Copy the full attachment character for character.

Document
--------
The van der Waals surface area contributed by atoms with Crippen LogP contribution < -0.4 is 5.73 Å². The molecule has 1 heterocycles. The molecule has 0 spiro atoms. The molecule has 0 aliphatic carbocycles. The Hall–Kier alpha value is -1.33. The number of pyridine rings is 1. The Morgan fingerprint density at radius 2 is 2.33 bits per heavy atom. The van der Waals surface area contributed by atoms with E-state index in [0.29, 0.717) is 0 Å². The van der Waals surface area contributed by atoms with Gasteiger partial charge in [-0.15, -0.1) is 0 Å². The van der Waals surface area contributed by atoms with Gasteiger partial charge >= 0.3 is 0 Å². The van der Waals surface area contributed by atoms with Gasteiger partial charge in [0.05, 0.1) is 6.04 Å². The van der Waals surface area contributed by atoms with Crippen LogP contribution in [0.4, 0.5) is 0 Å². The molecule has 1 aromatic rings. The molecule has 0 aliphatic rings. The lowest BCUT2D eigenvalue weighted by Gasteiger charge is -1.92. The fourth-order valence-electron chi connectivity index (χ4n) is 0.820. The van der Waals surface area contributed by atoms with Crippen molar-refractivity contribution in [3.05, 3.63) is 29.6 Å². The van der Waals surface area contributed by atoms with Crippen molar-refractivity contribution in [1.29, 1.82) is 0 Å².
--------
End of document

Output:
The van der Waals surface area contributed by atoms with Crippen LogP contribution < -0.4 is 5.73 Å². The molecule has 1 heterocycles. The molecule has 0 spiro atoms. The molecule has 0 aliphatic carbocycles. The Hall–Kier alpha value is -1.33. The number of pyridine rings is 1. The Morgan fingerprint density at radius 2 is 2.33 bits per heavy atom. The van der Waals surface area contributed by atoms with E-state index in [0.29, 0.717) is 0 Å². The van der Waals surface area contributed by atoms with Gasteiger partial charge in [-0.15, -0.1) is 0 Å². The van der Waals surface area contributed by atoms with Gasteiger partial charge >= 0.3 is 0 Å². The van der Waals surface area contributed by atoms with Gasteiger partial charge in [0.05, 0.1) is 6.04 Å². The van der Waals surface area contributed by atoms with Crippen LogP contribution in [0.4, 0.5) is 0 Å². The molecule has 1 aromatic rings. The molecule has 0 aliphatic rings. The lowest BCUT2D eigenvalue weighted by Gasteiger charge is -1.92. The fourth-order valence-electron chi connectivity index (χ4n) is 0.820. The van der Waals surface area contributed by atoms with Crippen molar-refractivity contribution in [3.05, 3.63) is 29.6 Å². The van der Waals surface area contributed by atoms with Crippen molar-refractivity contribution in [1.29, 1.82) is 0 Å².